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Mobile operators are failing consumers, says Ericsson

Ericsson consumer report

© Ericsson

  • Survey outlines six calls to action for operators regarding mobile broadband
  • 60 per cent of smartphone users say mobile data plans are too complex
  • 40 per cent want to use monthly excess data from plans as currency
  • As Ericsson takes a $1.8 billion hit from its latest corporate restructuring

Wait a minute, all you mobile operators and service providers who are charging after the promise of new business from vertical industries that may just emerge from 5G networks and associated business models – don’t forget it was the humble consumer who got you where you are today. And we humble consumers are not impressed by what you continue to call “services”. No sir. In fact we’re as mad as hell and aren’t going to take it anymore. At least according to a new report from Ericsson.

With the title “Towards a 5G consumer future: six calls to action from consumers for operators to rethink mobile broadband”, you could be forgiven for thinking that this is just another rather shrill marketing exercise to pump up the excitement over 5G. Not quite. The report actually focuses on today’s smartphone consumers and their current concerns and woes. It then distils this down to six calls to action that it says operators must act on, to drive consumer satisfaction and (here we go, marketing time) “monetize mobile broadband for a 5G future”.

Well never mind the 5G future, which is still years away – in terms of the enhanced mobile broadband use case – strip away the ill-advised crystal ball gazing and focus instead on the current shortcomings of mobile broadband. The six consumer requests are: 

  1. Provide a more effortless buying experience: Consumers perceive the telecom market to be too complex with 60 per cent of smartphone users grappling with the complexity of mobile data plans.
  2. Offer a true sense of what “unlimited” means: Apparently peace of mind rather than actual use is the main motivator behind buying unlimited data plans and operators are urged to explore alternative ways to offer this perception of freedom.
  3. Treat gigabytes as currency: The average smartphone user has 31GB of unused mobile data left over per year, and 40 per cent of consumers would like to use this excess as currency and expect to be able to save, trade or gift unused data.
  4. Offer more than just “data buckets”: Faster broadband speeds and fair wireless contracts are considered more important than today’s popular (at least amongst telcos) data buckets, and consumers want operators to innovate, evolve and personalise data plans.
  5. Give us more with 5G: Okay, venturing into the dangerous area of asking consumers about a technology that none of them yet understand… yet it shows the power of early marketing. Ericsson says 44 per cent of consumers are “willing to pay for 5G”. No shit. How many people do you know who refuse to pay for 4G? Anyone? Apparently consumers predict an end to paying for gigabytes consumed and instead expect to pay a single fee for each 5G service or connected device. Someone should tell the operators.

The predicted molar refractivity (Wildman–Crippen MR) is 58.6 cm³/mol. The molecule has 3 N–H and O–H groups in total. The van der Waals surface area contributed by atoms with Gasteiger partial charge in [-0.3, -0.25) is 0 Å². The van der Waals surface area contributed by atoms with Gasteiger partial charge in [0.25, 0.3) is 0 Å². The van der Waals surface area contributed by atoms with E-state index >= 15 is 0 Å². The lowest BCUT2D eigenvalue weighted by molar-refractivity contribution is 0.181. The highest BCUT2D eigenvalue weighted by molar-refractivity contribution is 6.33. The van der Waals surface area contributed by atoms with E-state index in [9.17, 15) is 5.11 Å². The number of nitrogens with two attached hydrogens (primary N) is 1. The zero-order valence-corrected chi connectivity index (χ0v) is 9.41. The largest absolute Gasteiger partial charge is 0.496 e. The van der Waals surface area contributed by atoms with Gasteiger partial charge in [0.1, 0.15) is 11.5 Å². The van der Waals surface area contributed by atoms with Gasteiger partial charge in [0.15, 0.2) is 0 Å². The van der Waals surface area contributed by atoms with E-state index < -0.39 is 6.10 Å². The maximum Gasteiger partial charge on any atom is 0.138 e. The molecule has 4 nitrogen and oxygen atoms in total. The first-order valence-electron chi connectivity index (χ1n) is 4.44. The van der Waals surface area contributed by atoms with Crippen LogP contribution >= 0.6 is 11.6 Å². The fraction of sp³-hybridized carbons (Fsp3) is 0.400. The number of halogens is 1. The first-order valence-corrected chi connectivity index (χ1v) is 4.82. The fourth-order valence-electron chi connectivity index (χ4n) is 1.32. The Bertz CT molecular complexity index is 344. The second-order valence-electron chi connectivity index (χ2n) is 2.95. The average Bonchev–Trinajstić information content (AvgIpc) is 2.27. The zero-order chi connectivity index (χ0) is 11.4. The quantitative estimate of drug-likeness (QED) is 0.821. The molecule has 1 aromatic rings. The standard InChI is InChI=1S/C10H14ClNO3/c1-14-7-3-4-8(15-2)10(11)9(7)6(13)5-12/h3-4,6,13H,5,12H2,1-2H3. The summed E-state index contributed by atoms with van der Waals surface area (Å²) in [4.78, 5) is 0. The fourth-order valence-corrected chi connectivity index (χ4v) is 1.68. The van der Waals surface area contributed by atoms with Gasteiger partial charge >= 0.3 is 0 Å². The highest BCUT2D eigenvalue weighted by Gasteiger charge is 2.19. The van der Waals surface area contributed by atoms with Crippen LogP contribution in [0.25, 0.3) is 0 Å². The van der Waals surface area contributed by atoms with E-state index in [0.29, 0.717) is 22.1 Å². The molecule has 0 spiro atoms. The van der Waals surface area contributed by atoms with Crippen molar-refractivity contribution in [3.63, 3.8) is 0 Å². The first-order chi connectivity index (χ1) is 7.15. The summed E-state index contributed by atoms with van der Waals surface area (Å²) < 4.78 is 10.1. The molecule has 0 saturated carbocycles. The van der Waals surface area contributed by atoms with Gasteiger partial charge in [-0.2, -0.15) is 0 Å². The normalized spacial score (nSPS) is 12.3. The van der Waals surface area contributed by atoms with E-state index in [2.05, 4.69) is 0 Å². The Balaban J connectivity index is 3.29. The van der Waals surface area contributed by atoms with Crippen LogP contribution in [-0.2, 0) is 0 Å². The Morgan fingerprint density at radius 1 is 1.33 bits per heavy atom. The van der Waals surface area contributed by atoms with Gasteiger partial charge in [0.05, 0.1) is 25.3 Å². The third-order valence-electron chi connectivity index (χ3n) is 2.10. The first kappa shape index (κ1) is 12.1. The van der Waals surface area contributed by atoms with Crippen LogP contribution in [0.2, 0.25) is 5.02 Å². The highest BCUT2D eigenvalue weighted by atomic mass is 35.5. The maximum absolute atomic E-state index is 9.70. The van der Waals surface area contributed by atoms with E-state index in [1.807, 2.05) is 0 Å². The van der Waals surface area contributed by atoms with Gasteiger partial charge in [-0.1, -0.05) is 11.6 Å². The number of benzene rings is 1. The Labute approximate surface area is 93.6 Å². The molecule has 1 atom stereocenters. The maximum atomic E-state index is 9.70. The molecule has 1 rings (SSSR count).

6. Finally, keep networks real for us: this one we love – consumers are calling on operators to avoid baseless marketing slogans and instead focus on real network experience, increasing the honesty of their marketing. Hear, hear.

“Our latest study does not look at a consumer view on 5G in isolation, but rather uncovers unmet consumer needs that must be fulfilled by operators on the way to 5G,” said Jasmeet Sethi, Senior Advisor, Ericsson Consumer & Industry Lab. “From offering an effortless buying experience to focusing on real network performance, consumers are demanding changes they would like to see already made today.”

Honestly, this survey doesn’t need the 5G hook to deliver its message. It contains some highly pertinent messages that CSPs need to heed, despite dressing up the report with statements such as “the report represents the views of 800 million smartphone users worldwide” – really? All of them?

Given that the first set of 5G standards were only completed in late December, just a few weeks ago, and that it will be 2020 before we see the emergence of full 5G systems in limited commercial use, and that the industry is still arguing about new business models and how to monetise network investment, it is premature to say the least to get too excited about consumer acceptance of 3GPP-standards-compliant 5G.

Yes, a good percentage of mobile users will have heard of 5G as an evolution to 3G and 4G, but that’s all. So it’s no wonder that the top expectations of 5G from the report start with “should be many times faster than 3G/4G”, “should have speed better than WiFi networks”, “better outdoor and indoor coverage” and “better reliability” – these are just evolutionary service improvements. It’s also no surprise that “less expensive price plans” is also high on consumers’ wish lists, although this particular request is unlikely to figure so prominently on telcos’ wish lists…

Oh, and did anyone mention a $1.8 billion write down? No, we didn’t miss it. Full details of Ericsson’s impairment testing and its consequences can be found here.

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